Carver, in her fourth and final year as the principal at Rio Rancho High School, understands that the seniors and their parents and family members have been seemingly deprived of the usual glamour associated with finishing 13 years of schooling: proms, commencement exercises and the like.
“I feel sad for our seniors,” she said. “I remember during my eighth-grade parent night and freshman orientation speeches to this class back in 2016 that I stressed the importance of having fun, getting involved, but to keep their eyes on the goal which was walking across that stage in May 2020 to accept their high school diploma.
“I feel so bad that we will most likely not be able to give them the large, traditional graduation ceremony,” she said. “But, you know what, life throws you unexpected curves and sometimes the best things happen after events that are life-altering.”
In light of COVID-19, it’s better to be safe than sorry, Carver understands, when it comes to packing Santa Ana Star Center for commencement exercises this year. She acknowledged there may turn out to be one benefit from the way the RRHS seniors — and so many other students — have been learning and communicating with their teachers: online.
“In light of that, it’s prepared them really well. In general, I think they’ll be OK,” she said. “As far as using technology and using online to get information to professors … they may have to refresh their memories on college algebra, but didn’t we all?
“In general, that last quarter for seniors? They’ve got so much on their minds — it’s hard to keep them focused anyway, so I think we did a good job of preparing them, especially the seniors. I did worry about some of the underclassmen, setting a solid foundation for moving on to the next class.”
“I’m at the school every day, wearing a mask, seeing security and custodians,” she said. “I have Monday meetings with a Ram team, about 20 people, (but) I don’t like virtual meetings — you can’t read tone or faces. One of the things I’m good at is ‘reading’ them, so it’s very difficult — I don’t like it at all.”
A 1981 graduate of Melrose High School, Carver came to Rio Rancho with her husband, Bruce, who had been named as Rio Rancho Public Schools director of athletics in 2007; he retired at the end of June 2018.
Sherri Carver later served as an assistant principal at RRHS, and then was named to replace Richard Von Ancken when he retired following the 2015-16 school year.
Having announced her decision to retire in March, Carver is happy her No. 2, Ryan Kettler, got the post.
“We interviewed at the same time at 2016; he was at Cleveland at the time, an assistant principal there,” she recalled. “When I got the (principal’s job), he agreed to come and be the vice principal. It was a natural progression, like me with Richard, working with him for two years.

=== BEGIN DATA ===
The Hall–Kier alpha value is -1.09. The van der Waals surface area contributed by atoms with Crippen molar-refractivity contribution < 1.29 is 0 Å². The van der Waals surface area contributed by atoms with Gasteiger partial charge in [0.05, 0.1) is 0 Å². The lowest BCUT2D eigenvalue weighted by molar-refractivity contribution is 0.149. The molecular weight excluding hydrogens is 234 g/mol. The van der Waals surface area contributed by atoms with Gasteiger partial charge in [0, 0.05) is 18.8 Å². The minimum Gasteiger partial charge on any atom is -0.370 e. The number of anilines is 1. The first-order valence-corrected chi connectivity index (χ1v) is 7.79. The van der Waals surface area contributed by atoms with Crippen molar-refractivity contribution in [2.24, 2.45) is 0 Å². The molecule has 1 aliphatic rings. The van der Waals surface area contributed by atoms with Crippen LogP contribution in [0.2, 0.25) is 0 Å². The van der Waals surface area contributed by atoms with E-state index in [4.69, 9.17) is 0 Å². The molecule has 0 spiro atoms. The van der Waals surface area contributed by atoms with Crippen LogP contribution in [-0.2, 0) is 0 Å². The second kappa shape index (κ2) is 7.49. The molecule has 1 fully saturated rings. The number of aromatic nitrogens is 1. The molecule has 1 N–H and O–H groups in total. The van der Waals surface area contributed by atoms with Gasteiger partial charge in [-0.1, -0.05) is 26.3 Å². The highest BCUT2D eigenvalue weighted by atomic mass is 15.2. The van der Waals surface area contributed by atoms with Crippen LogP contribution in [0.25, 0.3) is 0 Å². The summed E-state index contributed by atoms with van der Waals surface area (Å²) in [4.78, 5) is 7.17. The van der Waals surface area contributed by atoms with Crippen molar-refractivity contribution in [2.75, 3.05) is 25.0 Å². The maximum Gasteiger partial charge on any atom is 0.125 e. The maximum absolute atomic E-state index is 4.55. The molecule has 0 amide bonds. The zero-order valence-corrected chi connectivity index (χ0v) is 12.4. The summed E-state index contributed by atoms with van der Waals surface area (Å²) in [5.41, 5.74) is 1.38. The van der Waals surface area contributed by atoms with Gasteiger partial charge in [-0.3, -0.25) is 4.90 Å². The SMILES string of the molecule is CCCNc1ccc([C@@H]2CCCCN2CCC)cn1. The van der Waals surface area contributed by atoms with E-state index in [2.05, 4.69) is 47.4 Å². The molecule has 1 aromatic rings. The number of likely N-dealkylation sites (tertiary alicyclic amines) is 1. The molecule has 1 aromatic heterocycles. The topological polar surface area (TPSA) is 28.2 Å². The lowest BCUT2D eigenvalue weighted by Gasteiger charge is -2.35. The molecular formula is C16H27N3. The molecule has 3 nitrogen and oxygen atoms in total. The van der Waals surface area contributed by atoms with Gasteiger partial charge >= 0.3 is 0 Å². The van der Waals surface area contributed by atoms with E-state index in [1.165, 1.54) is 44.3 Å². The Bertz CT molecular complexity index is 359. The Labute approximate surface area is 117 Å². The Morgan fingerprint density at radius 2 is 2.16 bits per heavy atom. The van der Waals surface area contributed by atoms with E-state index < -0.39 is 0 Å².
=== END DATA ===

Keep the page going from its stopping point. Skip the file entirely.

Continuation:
“I feel like he’ll be good — he’s a good communicator, very organized, very smart — he’s got his doctorate degree; he thinks things through before he makes a decision,” she said. “… I think our staff was happy they kept (the position) in-house.”
Although with COVID-19 the year 2020 will be memorable for everyone, Carver said there are positive aspects for RRHS.
“I think we’ve accomplished a lot as far as upgrading facilities,” she said.
• New flooring and interior painting at the football facility;
• Switching the weight room locker room;
• Improved lighting;
• Repainting the Fine Arts Building;
• Making over the SciMatics and Engineering-Technology buildings; and
• Replacing furniture that was as old as the school — 23 years.
“I know the work that goes into supporting our students starting when they walk in as freshmen — constant monitoring, parent communications, meeting after meeting, alternative options when needed, constant hounding of seniors — but, most of all, the connections you make and the love our staff feel for students is the biggest factor,” Carver said. “Congratulations, staff — as I have said a million times, RRHS rocks.”
Carver won’t be a stranger around RRHS.
“I’m going to take a year off, see where that leads me,” she said, adding she had some interest in working at a bakery or coffee shop, but, “Education and kids are in my blood.
“You’ll see me at Friday night football games, fine arts concerts (and more),” she said. “I don’t want to be invasive to the new principal — just be a spectator and enjoy the fun, see how the new football coach (Gerry Papponi) is gonna do.”
In saying farewell for now, Carver said, “What advice would I give the Class of 2020? There’s really nothing that can prepare you for life’s unexpected curves; the key during these times is to keep believing in yourself, keep your friends and family close for support, keep smiling — and have faith that you will make it through.”